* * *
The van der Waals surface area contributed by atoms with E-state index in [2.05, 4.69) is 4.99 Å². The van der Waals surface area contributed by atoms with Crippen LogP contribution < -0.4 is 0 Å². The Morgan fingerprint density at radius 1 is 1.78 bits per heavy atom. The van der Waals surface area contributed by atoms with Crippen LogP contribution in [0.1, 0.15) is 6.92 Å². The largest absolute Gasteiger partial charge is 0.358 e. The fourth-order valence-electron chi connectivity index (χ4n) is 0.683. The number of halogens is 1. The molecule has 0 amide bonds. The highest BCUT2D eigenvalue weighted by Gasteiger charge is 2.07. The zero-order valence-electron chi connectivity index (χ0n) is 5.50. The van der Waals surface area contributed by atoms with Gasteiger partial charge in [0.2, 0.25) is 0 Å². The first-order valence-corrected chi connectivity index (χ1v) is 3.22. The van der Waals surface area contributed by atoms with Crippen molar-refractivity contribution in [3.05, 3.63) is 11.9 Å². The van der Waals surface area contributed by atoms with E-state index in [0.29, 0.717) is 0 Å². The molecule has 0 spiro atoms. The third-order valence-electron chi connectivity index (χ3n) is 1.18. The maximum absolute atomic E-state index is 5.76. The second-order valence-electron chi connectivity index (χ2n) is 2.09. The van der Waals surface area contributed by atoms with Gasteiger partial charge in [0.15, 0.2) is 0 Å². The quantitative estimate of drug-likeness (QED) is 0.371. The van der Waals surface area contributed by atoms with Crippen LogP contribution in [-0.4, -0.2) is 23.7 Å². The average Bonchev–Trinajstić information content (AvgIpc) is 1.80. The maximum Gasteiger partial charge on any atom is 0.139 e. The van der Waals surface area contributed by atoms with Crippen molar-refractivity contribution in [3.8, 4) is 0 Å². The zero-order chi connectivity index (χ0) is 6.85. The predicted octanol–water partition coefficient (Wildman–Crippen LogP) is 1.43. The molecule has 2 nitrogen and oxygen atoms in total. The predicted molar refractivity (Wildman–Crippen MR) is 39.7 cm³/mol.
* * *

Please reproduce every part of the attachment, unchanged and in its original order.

The van der Waals surface area contributed by atoms with E-state index in [2.05, 4.69) is 4.99 Å². The van der Waals surface area contributed by atoms with Crippen LogP contribution < -0.4 is 0 Å². The Morgan fingerprint density at radius 1 is 1.78 bits per heavy atom. The van der Waals surface area contributed by atoms with Crippen LogP contribution in [0.1, 0.15) is 6.92 Å². The largest absolute Gasteiger partial charge is 0.358 e. The fourth-order valence-electron chi connectivity index (χ4n) is 0.683. The number of halogens is 1. The molecule has 0 amide bonds. The highest BCUT2D eigenvalue weighted by Gasteiger charge is 2.07. The zero-order valence-electron chi connectivity index (χ0n) is 5.50. The van der Waals surface area contributed by atoms with Gasteiger partial charge in [0.2, 0.25) is 0 Å². The first-order valence-corrected chi connectivity index (χ1v) is 3.22. The van der Waals surface area contributed by atoms with Crippen molar-refractivity contribution in [3.05, 3.63) is 11.9 Å². The van der Waals surface area contributed by atoms with E-state index in [0.29, 0.717) is 0 Å². The molecule has 0 spiro atoms. The third-order valence-electron chi connectivity index (χ3n) is 1.18. The maximum absolute atomic E-state index is 5.76. The second-order valence-electron chi connectivity index (χ2n) is 2.09. The van der Waals surface area contributed by atoms with Gasteiger partial charge in [0.15, 0.2) is 0 Å². The quantitative estimate of drug-likeness (QED) is 0.371. The van der Waals surface area contributed by atoms with Crippen LogP contribution in [-0.4, -0.2) is 23.7 Å². The average Bonchev–Trinajstić information content (AvgIpc) is 1.80. The maximum Gasteiger partial charge on any atom is 0.139 e. The van der Waals surface area contributed by atoms with Crippen molar-refractivity contribution in [3.8, 4) is 0 Å². The zero-order chi connectivity index (χ0) is 6.85. The predicted octanol–water partition coefficient (Wildman–Crippen LogP) is 1.43. The molecule has 2 nitrogen and oxygen atoms in total. The predicted molar refractivity (Wildman–Crippen MR) is 39.7 cm³/mol.